Need a recommendation for a shrub

bluewillow09(8)May 11, 2013

I want to plant about a 9' row of small shrubs (about 3' high and wide) with fine-textured leaves as a foundation planting along the west side of my house. It gets about 4 hours of direct sun at the hottest part of the day.

Either something that stays dense or something that would look nice trimmed as a hedge.

The soil is heavy clay. It will get watered regularly. Disease resistant would be good.

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You could look at boxwood or Japanese holly. Easy, very adaptable annd slow growing enough that pruning requirements are minimal. And neither one is particularly tasty to deer.

    Bookmark   May 12, 2013 at 2:21PM
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I tend to recommend native plants but, in terms of functionality, I'd recommend boxwood. I have a row of these in my front yard, in shade/partial shade, heavy clay, and they get twice-a-week watering from the sprinklers. They need a minor haircut every spring, but are otherwise as easy as pie and they look great. I keep mine in the 1-2' height range, but they'd probably get to 3' if I'd let them.

    Bookmark   May 12, 2013 at 4:36PM
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Dwarf nandina 'Gulf Stream'.

    Bookmark   May 12, 2013 at 5:06PM
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bboy(USDA 8 Sunset 5 WA)

Both box and Japanese holly are prone to root rot. So, you might see problems with those on damp clay - it is typical for broad-leaved evergreens in general to need better aeration and drainage than various deciduous shrubs may tolerate - nandina my not like your ground either. And these days, there is a lot of mildew and leaf spot on it in this area.

Your screen name may actually point to a possible candidate: Salix purpurea 'Nana'.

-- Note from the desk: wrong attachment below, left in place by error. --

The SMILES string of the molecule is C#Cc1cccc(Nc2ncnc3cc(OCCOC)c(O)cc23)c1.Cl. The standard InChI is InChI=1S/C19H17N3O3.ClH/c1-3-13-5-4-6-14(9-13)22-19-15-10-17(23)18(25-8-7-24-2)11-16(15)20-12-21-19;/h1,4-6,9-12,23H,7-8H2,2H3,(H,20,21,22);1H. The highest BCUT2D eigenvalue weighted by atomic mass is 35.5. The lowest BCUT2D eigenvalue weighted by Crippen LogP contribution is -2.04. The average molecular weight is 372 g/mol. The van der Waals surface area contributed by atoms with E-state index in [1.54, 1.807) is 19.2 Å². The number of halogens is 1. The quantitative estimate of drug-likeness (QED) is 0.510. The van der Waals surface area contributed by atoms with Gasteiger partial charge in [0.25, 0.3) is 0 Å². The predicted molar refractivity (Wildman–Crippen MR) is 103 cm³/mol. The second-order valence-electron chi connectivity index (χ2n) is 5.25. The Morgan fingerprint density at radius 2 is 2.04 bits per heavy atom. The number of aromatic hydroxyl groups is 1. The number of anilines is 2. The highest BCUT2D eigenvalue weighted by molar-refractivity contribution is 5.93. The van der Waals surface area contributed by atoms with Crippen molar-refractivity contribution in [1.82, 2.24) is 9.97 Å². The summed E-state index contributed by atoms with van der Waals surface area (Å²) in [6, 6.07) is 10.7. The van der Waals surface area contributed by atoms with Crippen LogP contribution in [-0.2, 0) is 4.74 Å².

Bookmark   May 13, 2013 at 12:50AM
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goofyisgreen(Z8 PacNW)

Perhaps one of the well-behaved viburnums? I replaced an out-of-control laurel hedge in full sun last year with an evergreen viburnum (name escapes me, glossy evergreen leaves, just finished flowering-white & beautiful, blue berries in summer, tiny red seed pods arrive in late fall & stick around all winter). Really an impressive plant, 7 of 7 plants survived 1st year last summer (remember summer drought) and seems to grow maybe 6-12 inches a year, easily trimmed.

    Bookmark   May 13, 2013 at 1:46AM
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Viburnum davidii? I had trouble with the leaves yellowing, spotting, and falling off.

I have Gulf Stream and haven't had any problems with it. But I'm in Oregon and we have better weather than Washington. ;)

    Bookmark   May 13, 2013 at 12:27PM
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I'd vote for Hebe buxifolia or H. odora. Leptospermum grandiflorum would be fun as a clipped hedge.

    Bookmark   May 13, 2013 at 3:34PM
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bboy(USDA 8 Sunset 5 WA)

Hebe or Leptospermum in damp clay?


...first documented in the Pacific Northwest in 2000 occurring on several diseased plants in western Washington. The pathogen has been found in Oregon and California

Here is a link that might be useful: PNW Plant Disease Handbook - Nandina Mildew

This post was edited by bboy on Mon, May 13, 13 at 16:02

    Bookmark   May 13, 2013 at 3:48PM
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